A Nepalese Sherpa is hoping to summit Mount Everest for a record-breaking 22nd time next month, during the busy climbing season that each year sees hundreds of climbers reach the top of the world.
However, for Kami Rita Sherpa, who has worked as a guide on Everest for more than two decades, climbing to 8,848m is a job, not a record-shattering feat.
“I did not start climbing to set a world record, but in the course of my work in the guiding industry this is going to be my 22nd ascent. It wasn’t for any competition,” Kami Rita said in Kathmandu before setting out for the mountain.
When 48-year-old Kami Rita first summited Everest in 1994, he was one of just 49 climbers to reach the peak. Last year, 634 people made it to the top.
Over the last two decades the booming number of climbers on Everest has created a lucrative mountaineering industry in China and Nepal, which share the peak.
In Nepal — home to eight of the world’s highest peaks — the climbers provide vital income: Last year the impoverished country netted more than US$4 million in permit fees on Everest alone.
Each year hundreds of climbers begin gathering at the foot of the world’s highest peak from early April, turning the base camp into a bustling nylon tent city.
They spend nearly two months on the mountain to acclimatize to the altitude before attempting to reach the summit in May.
Spring is the busiest time of year on the mountain as the winds and temperatures are more forgiving than at other times of the year, but nonetheless each spring Everest claims a few lives. Last year seven climbers died on the mountain.
The rapid growth in the climbing industry has also led to fears of deadly overcrowding on Everest, with the mountain opening up to more people as competition between expedition organizers has seen the costs plummet.
The cheapest operators charge clients about US$20,000 to take them to the top of the world, a quarter of the amount demanded by the most expensive.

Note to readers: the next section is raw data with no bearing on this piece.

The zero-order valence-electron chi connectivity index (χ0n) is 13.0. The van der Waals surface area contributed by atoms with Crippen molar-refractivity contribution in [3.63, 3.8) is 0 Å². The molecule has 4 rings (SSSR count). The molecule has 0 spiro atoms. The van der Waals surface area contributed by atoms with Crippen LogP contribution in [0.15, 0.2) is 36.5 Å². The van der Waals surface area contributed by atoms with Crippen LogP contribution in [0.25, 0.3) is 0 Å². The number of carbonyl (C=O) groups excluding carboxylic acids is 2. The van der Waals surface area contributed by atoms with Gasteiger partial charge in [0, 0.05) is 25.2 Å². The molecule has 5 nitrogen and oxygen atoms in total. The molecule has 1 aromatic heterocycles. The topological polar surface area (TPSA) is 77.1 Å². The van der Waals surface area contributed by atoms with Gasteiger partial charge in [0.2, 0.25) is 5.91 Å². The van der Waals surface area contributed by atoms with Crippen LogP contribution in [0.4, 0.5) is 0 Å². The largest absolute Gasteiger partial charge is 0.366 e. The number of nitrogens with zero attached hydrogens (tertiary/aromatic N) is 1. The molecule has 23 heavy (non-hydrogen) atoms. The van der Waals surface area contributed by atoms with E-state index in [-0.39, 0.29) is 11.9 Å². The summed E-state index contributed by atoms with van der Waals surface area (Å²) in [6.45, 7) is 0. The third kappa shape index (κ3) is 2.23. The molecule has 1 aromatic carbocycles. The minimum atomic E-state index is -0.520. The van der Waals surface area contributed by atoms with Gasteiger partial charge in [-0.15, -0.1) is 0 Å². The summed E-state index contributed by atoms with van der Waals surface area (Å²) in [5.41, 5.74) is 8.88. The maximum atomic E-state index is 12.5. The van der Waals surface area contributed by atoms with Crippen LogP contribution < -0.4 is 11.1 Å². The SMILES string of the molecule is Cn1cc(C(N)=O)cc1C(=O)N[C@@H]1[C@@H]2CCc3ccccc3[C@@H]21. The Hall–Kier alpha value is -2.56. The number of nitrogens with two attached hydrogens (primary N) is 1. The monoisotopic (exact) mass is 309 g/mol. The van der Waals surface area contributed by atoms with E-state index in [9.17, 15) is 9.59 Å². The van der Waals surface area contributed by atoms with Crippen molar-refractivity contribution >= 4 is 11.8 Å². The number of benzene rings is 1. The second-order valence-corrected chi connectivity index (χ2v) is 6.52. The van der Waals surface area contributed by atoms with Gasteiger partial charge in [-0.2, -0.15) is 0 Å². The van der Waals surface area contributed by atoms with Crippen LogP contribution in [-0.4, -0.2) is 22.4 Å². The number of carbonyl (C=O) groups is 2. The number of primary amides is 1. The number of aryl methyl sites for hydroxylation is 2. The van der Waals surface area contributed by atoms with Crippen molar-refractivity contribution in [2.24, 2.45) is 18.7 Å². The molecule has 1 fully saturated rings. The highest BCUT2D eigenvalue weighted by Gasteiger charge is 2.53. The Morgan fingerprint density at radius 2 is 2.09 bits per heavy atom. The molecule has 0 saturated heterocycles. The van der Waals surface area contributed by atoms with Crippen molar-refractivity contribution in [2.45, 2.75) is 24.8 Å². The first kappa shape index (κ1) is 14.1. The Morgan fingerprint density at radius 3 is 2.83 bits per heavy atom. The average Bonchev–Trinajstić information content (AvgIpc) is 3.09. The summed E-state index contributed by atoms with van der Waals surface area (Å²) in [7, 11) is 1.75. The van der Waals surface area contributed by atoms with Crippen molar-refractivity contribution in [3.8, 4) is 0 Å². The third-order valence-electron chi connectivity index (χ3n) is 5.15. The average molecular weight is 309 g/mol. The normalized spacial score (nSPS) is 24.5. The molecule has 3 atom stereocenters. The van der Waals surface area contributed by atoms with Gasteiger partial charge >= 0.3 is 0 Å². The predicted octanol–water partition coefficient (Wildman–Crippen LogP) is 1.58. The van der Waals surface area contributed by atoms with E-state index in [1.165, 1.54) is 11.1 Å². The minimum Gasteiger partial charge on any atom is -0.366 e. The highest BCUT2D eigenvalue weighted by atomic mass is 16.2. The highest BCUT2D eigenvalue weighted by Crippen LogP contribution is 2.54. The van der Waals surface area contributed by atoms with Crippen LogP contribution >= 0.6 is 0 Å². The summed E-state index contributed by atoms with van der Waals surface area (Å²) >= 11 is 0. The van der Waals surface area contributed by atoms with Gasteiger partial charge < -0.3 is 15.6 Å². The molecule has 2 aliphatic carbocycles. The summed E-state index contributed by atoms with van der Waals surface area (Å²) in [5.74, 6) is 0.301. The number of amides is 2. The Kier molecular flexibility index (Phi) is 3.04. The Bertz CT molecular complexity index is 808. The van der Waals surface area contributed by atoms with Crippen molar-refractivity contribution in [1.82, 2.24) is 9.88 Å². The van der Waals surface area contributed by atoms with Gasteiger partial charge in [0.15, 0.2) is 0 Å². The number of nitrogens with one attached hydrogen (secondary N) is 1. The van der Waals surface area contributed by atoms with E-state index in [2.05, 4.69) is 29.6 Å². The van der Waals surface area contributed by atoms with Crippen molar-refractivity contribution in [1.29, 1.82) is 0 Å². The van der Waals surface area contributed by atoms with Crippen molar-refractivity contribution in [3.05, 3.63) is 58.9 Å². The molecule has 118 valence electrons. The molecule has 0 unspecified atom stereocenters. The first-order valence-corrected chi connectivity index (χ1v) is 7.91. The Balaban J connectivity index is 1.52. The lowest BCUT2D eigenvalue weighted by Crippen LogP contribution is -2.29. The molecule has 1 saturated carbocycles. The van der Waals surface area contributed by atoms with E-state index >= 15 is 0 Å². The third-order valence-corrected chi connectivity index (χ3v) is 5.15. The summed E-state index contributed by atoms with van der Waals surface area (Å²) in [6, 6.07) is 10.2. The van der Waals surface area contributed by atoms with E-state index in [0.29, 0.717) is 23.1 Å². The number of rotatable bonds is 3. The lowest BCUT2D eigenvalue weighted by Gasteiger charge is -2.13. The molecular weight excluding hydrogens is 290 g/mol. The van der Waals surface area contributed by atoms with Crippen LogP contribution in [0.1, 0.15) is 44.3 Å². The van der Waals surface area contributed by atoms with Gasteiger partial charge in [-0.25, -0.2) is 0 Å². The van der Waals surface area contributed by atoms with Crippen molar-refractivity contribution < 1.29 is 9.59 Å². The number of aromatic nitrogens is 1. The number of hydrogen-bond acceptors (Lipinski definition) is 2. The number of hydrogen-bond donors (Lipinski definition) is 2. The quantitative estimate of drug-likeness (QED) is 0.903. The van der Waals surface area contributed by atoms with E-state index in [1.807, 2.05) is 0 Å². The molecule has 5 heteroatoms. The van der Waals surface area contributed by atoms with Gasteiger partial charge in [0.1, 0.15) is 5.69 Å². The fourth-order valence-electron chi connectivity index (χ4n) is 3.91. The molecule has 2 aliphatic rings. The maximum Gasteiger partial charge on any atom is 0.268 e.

That discrepancy has caused tension on the mountain, with the mostly foreign-run companies accusing the largely Nepalese-run cheaper ones of skimping on basic safety to keep costs low while also accepting clients who lack high-altitude climbing experience.
Kami Rita, who has worked for US-based Alpine Ascents for much of his career, said the key differences between the operators is how well they train — and pay — their Sherpa guides.
“Some foreigners seek only cheap options, which means they will get low quality, cheap Sherpa. If they pay high price they will get a high price [quality] Sherpa,” he said.
Most paying climbers try to reach the summit with the help of a dedicated Sherpa guide, but the number of experienced Sherpa has not been able to keep pace with demand, Kami Rita said.
“Earlier, we had to knock on the companies’ doors for jobs. Now the tables have turned, the companies have to please the Sherpas to work with them. Why? Because there is shortage,” he said.
Last year a record number of rescues were made from the mountain, which observers point as a sign of the growing cost of inexperience — among paying climbers and Sherpa guides — on the mountain.
The Nepalese and Chinese authorities, who monitor all climbs on the southern and northern faces of the mountain respectively, are yet to release the number of climbing permits issued for this year.
The season — which marks the 65th anniversary of the first summit of Everest by Edmund Hillary and Tenzing Norgay — is expected to be as busy as last.
Meanwhile, for Kami Rita it is just another year of work.
“I am not extremely happy, excited or very sad no matter how many times I climb. There are many Sherpas who have held world records, I am just starting,” he said. “My life is just normal.”
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